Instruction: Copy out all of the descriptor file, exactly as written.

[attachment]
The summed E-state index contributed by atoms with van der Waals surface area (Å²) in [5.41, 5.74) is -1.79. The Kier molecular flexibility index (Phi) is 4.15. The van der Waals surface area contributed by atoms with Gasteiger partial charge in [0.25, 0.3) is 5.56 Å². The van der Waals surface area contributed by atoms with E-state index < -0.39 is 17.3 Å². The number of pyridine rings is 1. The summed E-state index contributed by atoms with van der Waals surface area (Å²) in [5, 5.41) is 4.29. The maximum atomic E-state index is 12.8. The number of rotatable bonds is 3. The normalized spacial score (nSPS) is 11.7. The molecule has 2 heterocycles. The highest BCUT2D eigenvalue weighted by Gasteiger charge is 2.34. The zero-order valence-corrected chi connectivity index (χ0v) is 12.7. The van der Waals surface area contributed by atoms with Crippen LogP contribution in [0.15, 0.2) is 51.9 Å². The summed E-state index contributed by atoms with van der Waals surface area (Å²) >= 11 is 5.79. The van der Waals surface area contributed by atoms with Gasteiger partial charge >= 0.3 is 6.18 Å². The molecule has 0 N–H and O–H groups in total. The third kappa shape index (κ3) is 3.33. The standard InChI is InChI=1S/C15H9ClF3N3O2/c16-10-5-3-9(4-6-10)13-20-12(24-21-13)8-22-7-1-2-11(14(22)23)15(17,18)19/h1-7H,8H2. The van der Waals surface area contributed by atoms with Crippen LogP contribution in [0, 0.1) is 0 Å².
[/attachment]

The summed E-state index contributed by atoms with van der Waals surface area (Å²) in [5.41, 5.74) is -1.79. The Kier molecular flexibility index (Phi) is 4.15. The van der Waals surface area contributed by atoms with Gasteiger partial charge in [0.25, 0.3) is 5.56 Å². The van der Waals surface area contributed by atoms with E-state index < -0.39 is 17.3 Å². The number of pyridine rings is 1. The summed E-state index contributed by atoms with van der Waals surface area (Å²) in [5, 5.41) is 4.29. The maximum atomic E-state index is 12.8. The number of rotatable bonds is 3. The normalized spacial score (nSPS) is 11.7. The molecule has 2 heterocycles. The highest BCUT2D eigenvalue weighted by Gasteiger charge is 2.34. The zero-order valence-corrected chi connectivity index (χ0v) is 12.7. The van der Waals surface area contributed by atoms with Crippen LogP contribution in [0.15, 0.2) is 51.9 Å². The summed E-state index contributed by atoms with van der Waals surface area (Å²) >= 11 is 5.79. The van der Waals surface area contributed by atoms with Gasteiger partial charge >= 0.3 is 6.18 Å². The molecule has 0 N–H and O–H groups in total. The third kappa shape index (κ3) is 3.33. The standard InChI is InChI=1S/C15H9ClF3N3O2/c16-10-5-3-9(4-6-10)13-20-12(24-21-13)8-22-7-1-2-11(14(22)23)15(17,18)19/h1-7H,8H2. The van der Waals surface area contributed by atoms with Crippen LogP contribution in [0, 0.1) is 0 Å².